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Sindhi Wedding

Traditional Sindhi wedding is a lavish affair and is full of traditions and colorful customs. Sindhis go in for arranged marriages and take help of the third party negotiations. Utmost care is taken to match the status of the two families. A priest decides date of the wedding after matching the horoscopes of the prospective bride and the groom. In a number of cases, when the auspicious time to get married cannot be fixed astronomically, a Gudhuro marriage is performed, which can be performed on any day after sunset. Given here is a description of the essential features of a typical Sindhi Wedding ceremony. Some very unique and interesting pre-wedding customs are followed in a Sindhi wedding. Kuchcha Shagun or Kachchi Misri: Kachchi Misri is the first formal ceremony that takes place after both the families approve of the match. In this, the girl/boy is given mishri and coconut to signify that she/he is the one who belongs to the other family. This is called Kuchcha Shagun or Kachchi Misri. Pakki Mishri: Pakki Mishri or the formal engagement ceremony takes place a week before the wedding. In this ceremony, the boy and the girl exchange rings. A get together of family members and close friends is also organized to mark the joyous occasion. Dev Bithana: This ceremony is takes place a few days prior to the wedding and is the starting point of the wedding celebrations. A priest installs a chakki (stone grinder) as a totemic deity, which is worshipped till the end of marriage ceremonies. Dev Bithana takes place separately in the houses of the bride and the groom. Dev Bithana marks the beginning of the period during which the neither bride not and the groom is allowed to leave his/her house. Ainars (marriage guards) look after the requirements of the bride and the groom and assist them at every step till the marriage is over. The brothers- in-law of the groom and the bride are, respectively, appointed as Ainars. Lada: Lada marks the beginning of marriage preparations in the groom's house. The groom's family holds a ceremonial singing session of traditional wedding songs. Ladas are sung to the beat of a dholak (drum) or a plain thaali (metal plate). The family of the groom invites the neighborhood women to participate in the function. There is a lot of dancing also. Berana: Berana is a satsang that is organized in the name of the Sindhi God, Jhulelal ten days before the wedding. Berana signifies the start of the ceremonies for the forthcoming wedding. Mehendi: In a Mehendi ceremony, the girl's hands and feet are adorned with artistic mehendi patterns. At this time the women in the family get together, play music. Folk songs are also sung on this day. On this day is the Wanwas. In this the girl and the boy are asked to wear their old clothes, which are torn and discarded once the ceremony is over. These clothes are then wrapped into a bag and thrown into the sea/river. This is symbolic of doing away with the old for bringing in the new and warding off evil. Santh: In a 'Santh' ceremony seven married women put oil on the girl's head. It is performed the night before the wedding. The bride is then asked to break the cover of an earthen pot placed before her in a go. If she succeeds, it is considered to be a good sign. This ceremony is also performed on the groom at his place. Ladies Sangeet Party: Like the bachelor party hosted by the groom's side there is a party which the bride gives her girlfriends as a maiden called the ladies sangeet. In this womenfolk regale themselves by singing tradition wedding songs and dancing on them. Saagri: The Saagri or the ceremony of showering of the bride with flowers is performed on the same evening. The groom's married sisters, cousins and the small children from his side go to the bride's place with the jewelry made of mogra. The sisters dress the bride in a silk saree and then adorn her with the flower jewelry. Later, in the night, the groom visits the bride's house where he is showered with garlands. A feast is held for the family. This ceremony signifies the blessings, which are showered on the bride in the form of flowers. Ghari Puja: This interesting ceremony is carried out in the respective homes of the bride and the groom. The priest performs the prayers and married ladies grind wheat on a small old-fashioned grinder symbolizing that the home will always be prosperous. The groom offers a handful of grains to the priest indicating he will always give to charity and look after those less fortunate. The mothers of both the bride and groom dress up in their bridal finery. Carrying an earthen pot of water on their heads, they walk to the threshold of their homes. The sons-in-law of the respective families cut the water with a knife to ward off any evil spirits. Friends and relatives adorn the parents with garlands of flowers and money. Baraat: As is customary in Hindu marriages, the groom wears a sehra or a crown and then sits on the mare. The groom's mother holds the lamp lit for the household deity. Amidst singing of ceremonial wedding songs, the womenfolk make oblations of grain to the crown. A band of musicians accompanies the baraat amidst singing and dancing. Swaagat: When the baraat reaches the wedding venue, the family of the bride welcomes the groom's procession with garlands. At this point, the bride is taken onto the terrace or a window from where she gazes upon the groom's mukut (crown) but not on his face. The sisters and brothers of the bride ask the groom to come inside. The women are welcomed with sindur (vermilion). Their married or suhagin status is honored with red ribbons or scarves. The bride's family also gives them gifts, which is usually a sari.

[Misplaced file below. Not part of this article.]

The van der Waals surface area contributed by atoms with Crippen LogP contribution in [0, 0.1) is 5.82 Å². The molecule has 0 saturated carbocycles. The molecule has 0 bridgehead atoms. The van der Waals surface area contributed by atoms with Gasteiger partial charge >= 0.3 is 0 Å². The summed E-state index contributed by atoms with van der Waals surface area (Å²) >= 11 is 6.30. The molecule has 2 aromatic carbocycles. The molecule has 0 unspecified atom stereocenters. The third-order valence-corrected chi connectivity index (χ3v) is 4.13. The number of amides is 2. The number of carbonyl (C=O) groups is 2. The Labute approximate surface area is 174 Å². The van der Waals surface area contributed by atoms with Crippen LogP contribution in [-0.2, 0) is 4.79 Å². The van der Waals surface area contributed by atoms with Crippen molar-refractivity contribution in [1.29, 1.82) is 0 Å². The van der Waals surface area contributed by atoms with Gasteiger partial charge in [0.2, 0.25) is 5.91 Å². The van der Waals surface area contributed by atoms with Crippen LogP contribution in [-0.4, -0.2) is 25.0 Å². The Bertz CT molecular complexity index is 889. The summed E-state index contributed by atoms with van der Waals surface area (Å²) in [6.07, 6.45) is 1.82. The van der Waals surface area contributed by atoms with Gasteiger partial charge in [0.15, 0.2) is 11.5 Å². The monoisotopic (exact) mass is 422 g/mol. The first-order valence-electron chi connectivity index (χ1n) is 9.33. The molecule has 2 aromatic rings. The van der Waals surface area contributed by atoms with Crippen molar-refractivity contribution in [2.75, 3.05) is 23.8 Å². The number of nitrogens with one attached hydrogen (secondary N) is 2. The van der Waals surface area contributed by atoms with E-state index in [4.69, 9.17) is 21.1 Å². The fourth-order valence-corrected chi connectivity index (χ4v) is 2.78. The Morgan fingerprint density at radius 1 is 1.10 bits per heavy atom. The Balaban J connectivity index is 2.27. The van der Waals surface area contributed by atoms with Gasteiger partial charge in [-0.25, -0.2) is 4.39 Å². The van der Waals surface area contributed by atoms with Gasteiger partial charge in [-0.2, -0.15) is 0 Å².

Wedding Rituals: Just an in other Hindu marriages, in Kashmiri marriages too the purohit performs the rituals in front of a sacred Given here is a brief description of the Singhi Wedding rituals. Paon Dhulai: This custom is peculiar to Sindhi Wedding. In this the couple is seated with a screen separating them and thus cannot see each other. The brother of the bride then washes the feet of the bride and the groom in a bronze thaali with raw milk. The priest measures the feet of both the groom and the bride with a thread kept by the bride. Jaimala: Then comes Jaimala where the bride and the groom face each other and exchange garlands. Hathialo: In this unique ceremony, the corner of the bride's sari is tied to a scarf, which is worn by the groom. The right hands of the couple are tied with a thread that has been blessed with religious incantations. The tying of the hands signifies an eternal bond that will join them forever. The couple then prays to the Gods to give them strength and bless their union. The Wedding Ceremony: The wedding ceremony is performed by the priest in the presence of family and friends. The bride and groom are seated in front of a holy fire and the priest recites various religious sayings from the Holy scriptures. The couple walks around the fire four times, exchanging vows of duty and love, fidelity, respect and a fruitful union. The groom then places the brides hand on his forehead, to denote that he accepts her as his wife for better off or worse, in health or in sickness and that it his destiny to marry her. Kanya Daan: Just as is the custom in other Hindu marriages, the bride's parents entrust their daughter in the safe keeping of the groom and his family. This is followed by Vidai ceremony, when the bride leaves her parents house and move towards the groom's house. In Sindhis, the bride and the groom travel separately on different routes.